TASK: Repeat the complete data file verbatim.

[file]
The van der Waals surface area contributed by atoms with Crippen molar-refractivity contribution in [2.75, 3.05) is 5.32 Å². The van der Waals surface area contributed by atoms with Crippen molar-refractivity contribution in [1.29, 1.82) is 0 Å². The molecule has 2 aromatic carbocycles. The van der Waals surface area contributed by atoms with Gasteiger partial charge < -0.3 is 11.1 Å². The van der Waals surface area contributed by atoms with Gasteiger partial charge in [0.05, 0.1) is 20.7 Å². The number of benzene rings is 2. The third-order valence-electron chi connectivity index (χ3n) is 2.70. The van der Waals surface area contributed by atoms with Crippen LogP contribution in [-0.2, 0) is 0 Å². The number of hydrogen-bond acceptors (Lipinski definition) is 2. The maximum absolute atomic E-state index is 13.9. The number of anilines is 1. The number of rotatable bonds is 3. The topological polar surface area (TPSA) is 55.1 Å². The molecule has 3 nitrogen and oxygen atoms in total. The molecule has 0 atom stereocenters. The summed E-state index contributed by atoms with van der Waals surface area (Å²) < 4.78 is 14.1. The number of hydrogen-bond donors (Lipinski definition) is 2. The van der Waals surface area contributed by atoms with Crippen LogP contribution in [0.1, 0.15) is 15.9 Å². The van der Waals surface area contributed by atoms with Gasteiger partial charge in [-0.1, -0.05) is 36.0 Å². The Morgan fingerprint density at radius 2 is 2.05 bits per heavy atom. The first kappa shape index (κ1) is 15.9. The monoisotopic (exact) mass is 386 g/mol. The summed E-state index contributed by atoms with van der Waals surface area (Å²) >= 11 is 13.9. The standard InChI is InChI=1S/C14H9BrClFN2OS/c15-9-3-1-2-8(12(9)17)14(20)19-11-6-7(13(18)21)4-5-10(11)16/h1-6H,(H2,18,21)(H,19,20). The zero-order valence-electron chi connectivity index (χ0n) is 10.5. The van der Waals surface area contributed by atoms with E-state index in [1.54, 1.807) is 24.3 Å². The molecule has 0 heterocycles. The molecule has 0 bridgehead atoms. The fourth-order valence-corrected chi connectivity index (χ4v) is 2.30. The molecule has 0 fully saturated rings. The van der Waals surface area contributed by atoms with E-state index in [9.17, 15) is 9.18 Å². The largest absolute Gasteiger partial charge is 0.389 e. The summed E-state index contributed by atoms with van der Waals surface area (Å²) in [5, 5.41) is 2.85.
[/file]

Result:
The van der Waals surface area contributed by atoms with Crippen molar-refractivity contribution in [2.75, 3.05) is 5.32 Å². The van der Waals surface area contributed by atoms with Crippen molar-refractivity contribution in [1.29, 1.82) is 0 Å². The molecule has 2 aromatic carbocycles. The van der Waals surface area contributed by atoms with Gasteiger partial charge < -0.3 is 11.1 Å². The van der Waals surface area contributed by atoms with Gasteiger partial charge in [0.05, 0.1) is 20.7 Å². The number of benzene rings is 2. The third-order valence-electron chi connectivity index (χ3n) is 2.70. The van der Waals surface area contributed by atoms with Crippen LogP contribution in [-0.2, 0) is 0 Å². The number of hydrogen-bond acceptors (Lipinski definition) is 2. The maximum absolute atomic E-state index is 13.9. The number of anilines is 1. The number of rotatable bonds is 3. The topological polar surface area (TPSA) is 55.1 Å². The molecule has 3 nitrogen and oxygen atoms in total. The molecule has 0 atom stereocenters. The summed E-state index contributed by atoms with van der Waals surface area (Å²) < 4.78 is 14.1. The number of hydrogen-bond donors (Lipinski definition) is 2. The van der Waals surface area contributed by atoms with Crippen LogP contribution in [0.1, 0.15) is 15.9 Å². The van der Waals surface area contributed by atoms with Gasteiger partial charge in [-0.1, -0.05) is 36.0 Å². The Morgan fingerprint density at radius 2 is 2.05 bits per heavy atom. The first kappa shape index (κ1) is 15.9. The monoisotopic (exact) mass is 386 g/mol. The summed E-state index contributed by atoms with van der Waals surface area (Å²) >= 11 is 13.9. The standard InChI is InChI=1S/C14H9BrClFN2OS/c15-9-3-1-2-8(12(9)17)14(20)19-11-6-7(13(18)21)4-5-10(11)16/h1-6H,(H2,18,21)(H,19,20). The zero-order valence-electron chi connectivity index (χ0n) is 10.5. The van der Waals surface area contributed by atoms with E-state index in [1.54, 1.807) is 24.3 Å². The molecule has 0 heterocycles. The molecule has 0 bridgehead atoms. The fourth-order valence-corrected chi connectivity index (χ4v) is 2.30. The molecule has 0 fully saturated rings. The van der Waals surface area contributed by atoms with E-state index in [9.17, 15) is 9.18 Å². The largest absolute Gasteiger partial charge is 0.389 e. The summed E-state index contributed by atoms with van der Waals surface area (Å²) in [5, 5.41) is 2.85.